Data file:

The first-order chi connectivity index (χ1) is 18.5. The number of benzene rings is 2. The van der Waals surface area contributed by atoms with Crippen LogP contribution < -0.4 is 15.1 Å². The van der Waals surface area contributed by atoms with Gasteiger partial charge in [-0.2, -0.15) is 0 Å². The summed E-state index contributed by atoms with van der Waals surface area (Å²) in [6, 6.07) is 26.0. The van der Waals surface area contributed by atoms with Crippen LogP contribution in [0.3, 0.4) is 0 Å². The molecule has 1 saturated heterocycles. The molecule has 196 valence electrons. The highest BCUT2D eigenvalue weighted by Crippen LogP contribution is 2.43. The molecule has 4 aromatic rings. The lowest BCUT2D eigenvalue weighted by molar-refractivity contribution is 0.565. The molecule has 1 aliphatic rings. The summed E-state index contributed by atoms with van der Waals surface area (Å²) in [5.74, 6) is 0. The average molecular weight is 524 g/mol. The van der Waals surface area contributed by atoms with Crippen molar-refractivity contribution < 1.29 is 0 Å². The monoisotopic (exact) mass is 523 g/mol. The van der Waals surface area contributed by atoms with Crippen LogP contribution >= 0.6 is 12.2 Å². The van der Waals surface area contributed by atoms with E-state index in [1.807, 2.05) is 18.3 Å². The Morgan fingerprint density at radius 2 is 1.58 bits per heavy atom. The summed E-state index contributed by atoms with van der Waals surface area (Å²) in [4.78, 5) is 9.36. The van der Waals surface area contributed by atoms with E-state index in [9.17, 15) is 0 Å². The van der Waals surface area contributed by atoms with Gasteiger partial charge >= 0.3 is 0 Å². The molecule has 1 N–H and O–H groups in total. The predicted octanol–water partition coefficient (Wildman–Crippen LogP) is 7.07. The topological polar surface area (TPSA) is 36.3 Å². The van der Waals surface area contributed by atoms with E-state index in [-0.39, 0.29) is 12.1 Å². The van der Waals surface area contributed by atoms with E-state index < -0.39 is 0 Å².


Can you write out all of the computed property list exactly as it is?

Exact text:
The first-order chi connectivity index (χ1) is 18.5. The number of benzene rings is 2. The van der Waals surface area contributed by atoms with Crippen LogP contribution < -0.4 is 15.1 Å². The van der Waals surface area contributed by atoms with Gasteiger partial charge in [-0.2, -0.15) is 0 Å². The summed E-state index contributed by atoms with van der Waals surface area (Å²) in [6, 6.07) is 26.0. The van der Waals surface area contributed by atoms with Crippen LogP contribution in [0.3, 0.4) is 0 Å². The molecule has 1 saturated heterocycles. The molecule has 196 valence electrons. The highest BCUT2D eigenvalue weighted by Crippen LogP contribution is 2.43. The molecule has 4 aromatic rings. The lowest BCUT2D eigenvalue weighted by molar-refractivity contribution is 0.565. The molecule has 1 aliphatic rings. The summed E-state index contributed by atoms with van der Waals surface area (Å²) in [5.74, 6) is 0. The average molecular weight is 524 g/mol. The van der Waals surface area contributed by atoms with Crippen molar-refractivity contribution < 1.29 is 0 Å². The monoisotopic (exact) mass is 523 g/mol. The van der Waals surface area contributed by atoms with Crippen LogP contribution >= 0.6 is 12.2 Å². The van der Waals surface area contributed by atoms with E-state index in [1.807, 2.05) is 18.3 Å². The Morgan fingerprint density at radius 2 is 1.58 bits per heavy atom. The summed E-state index contributed by atoms with van der Waals surface area (Å²) in [4.78, 5) is 9.36. The van der Waals surface area contributed by atoms with E-state index in [9.17, 15) is 0 Å². The van der Waals surface area contributed by atoms with Gasteiger partial charge >= 0.3 is 0 Å². The molecule has 1 N–H and O–H groups in total. The predicted octanol–water partition coefficient (Wildman–Crippen LogP) is 7.07. The topological polar surface area (TPSA) is 36.3 Å². The van der Waals surface area contributed by atoms with E-state index in [-0.39, 0.29) is 12.1 Å². The van der Waals surface area contributed by atoms with E-state index < -0.39 is 0 Å².